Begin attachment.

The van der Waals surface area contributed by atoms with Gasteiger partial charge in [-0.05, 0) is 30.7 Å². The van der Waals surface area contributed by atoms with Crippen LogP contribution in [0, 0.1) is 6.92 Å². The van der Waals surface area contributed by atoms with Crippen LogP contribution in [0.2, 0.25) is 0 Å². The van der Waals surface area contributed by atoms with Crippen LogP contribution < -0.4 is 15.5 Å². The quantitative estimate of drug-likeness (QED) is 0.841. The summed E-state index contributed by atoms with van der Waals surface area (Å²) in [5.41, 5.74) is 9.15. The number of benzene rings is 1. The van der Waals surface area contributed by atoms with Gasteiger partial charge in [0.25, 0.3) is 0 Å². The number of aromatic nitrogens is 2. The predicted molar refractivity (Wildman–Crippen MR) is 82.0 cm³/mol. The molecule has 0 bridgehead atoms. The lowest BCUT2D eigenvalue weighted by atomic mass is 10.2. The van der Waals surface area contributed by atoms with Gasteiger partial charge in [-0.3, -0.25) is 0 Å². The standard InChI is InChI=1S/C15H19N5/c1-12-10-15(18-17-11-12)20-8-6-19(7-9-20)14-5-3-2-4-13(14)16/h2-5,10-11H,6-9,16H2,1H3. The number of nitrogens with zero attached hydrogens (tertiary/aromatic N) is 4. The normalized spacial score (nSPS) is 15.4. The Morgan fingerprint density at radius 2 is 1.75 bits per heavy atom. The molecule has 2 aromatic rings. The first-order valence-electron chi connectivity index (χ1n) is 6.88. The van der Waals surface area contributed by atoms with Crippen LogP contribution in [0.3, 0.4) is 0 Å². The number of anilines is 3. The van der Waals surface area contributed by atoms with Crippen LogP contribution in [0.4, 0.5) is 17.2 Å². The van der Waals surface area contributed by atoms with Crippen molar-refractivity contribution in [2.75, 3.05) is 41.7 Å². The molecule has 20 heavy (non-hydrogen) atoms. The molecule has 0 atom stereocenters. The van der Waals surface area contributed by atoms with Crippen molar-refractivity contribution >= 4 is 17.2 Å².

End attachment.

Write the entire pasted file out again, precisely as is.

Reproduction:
The van der Waals surface area contributed by atoms with Gasteiger partial charge in [-0.05, 0) is 30.7 Å². The van der Waals surface area contributed by atoms with Crippen LogP contribution in [0, 0.1) is 6.92 Å². The van der Waals surface area contributed by atoms with Crippen LogP contribution in [0.2, 0.25) is 0 Å². The van der Waals surface area contributed by atoms with Crippen LogP contribution < -0.4 is 15.5 Å². The quantitative estimate of drug-likeness (QED) is 0.841. The summed E-state index contributed by atoms with van der Waals surface area (Å²) in [5.41, 5.74) is 9.15. The number of benzene rings is 1. The van der Waals surface area contributed by atoms with Gasteiger partial charge in [0.25, 0.3) is 0 Å². The number of aromatic nitrogens is 2. The predicted molar refractivity (Wildman–Crippen MR) is 82.0 cm³/mol. The molecule has 0 bridgehead atoms. The lowest BCUT2D eigenvalue weighted by atomic mass is 10.2. The van der Waals surface area contributed by atoms with Gasteiger partial charge in [-0.3, -0.25) is 0 Å². The standard InChI is InChI=1S/C15H19N5/c1-12-10-15(18-17-11-12)20-8-6-19(7-9-20)14-5-3-2-4-13(14)16/h2-5,10-11H,6-9,16H2,1H3. The number of nitrogens with zero attached hydrogens (tertiary/aromatic N) is 4. The normalized spacial score (nSPS) is 15.4. The Morgan fingerprint density at radius 2 is 1.75 bits per heavy atom. The molecule has 2 aromatic rings. The first-order valence-electron chi connectivity index (χ1n) is 6.88. The van der Waals surface area contributed by atoms with Crippen LogP contribution in [0.3, 0.4) is 0 Å². The number of anilines is 3. The van der Waals surface area contributed by atoms with Crippen LogP contribution in [0.4, 0.5) is 17.2 Å². The van der Waals surface area contributed by atoms with Crippen molar-refractivity contribution in [2.75, 3.05) is 41.7 Å². The molecule has 20 heavy (non-hydrogen) atoms. The molecule has 0 atom stereocenters. The van der Waals surface area contributed by atoms with Crippen molar-refractivity contribution >= 4 is 17.2 Å².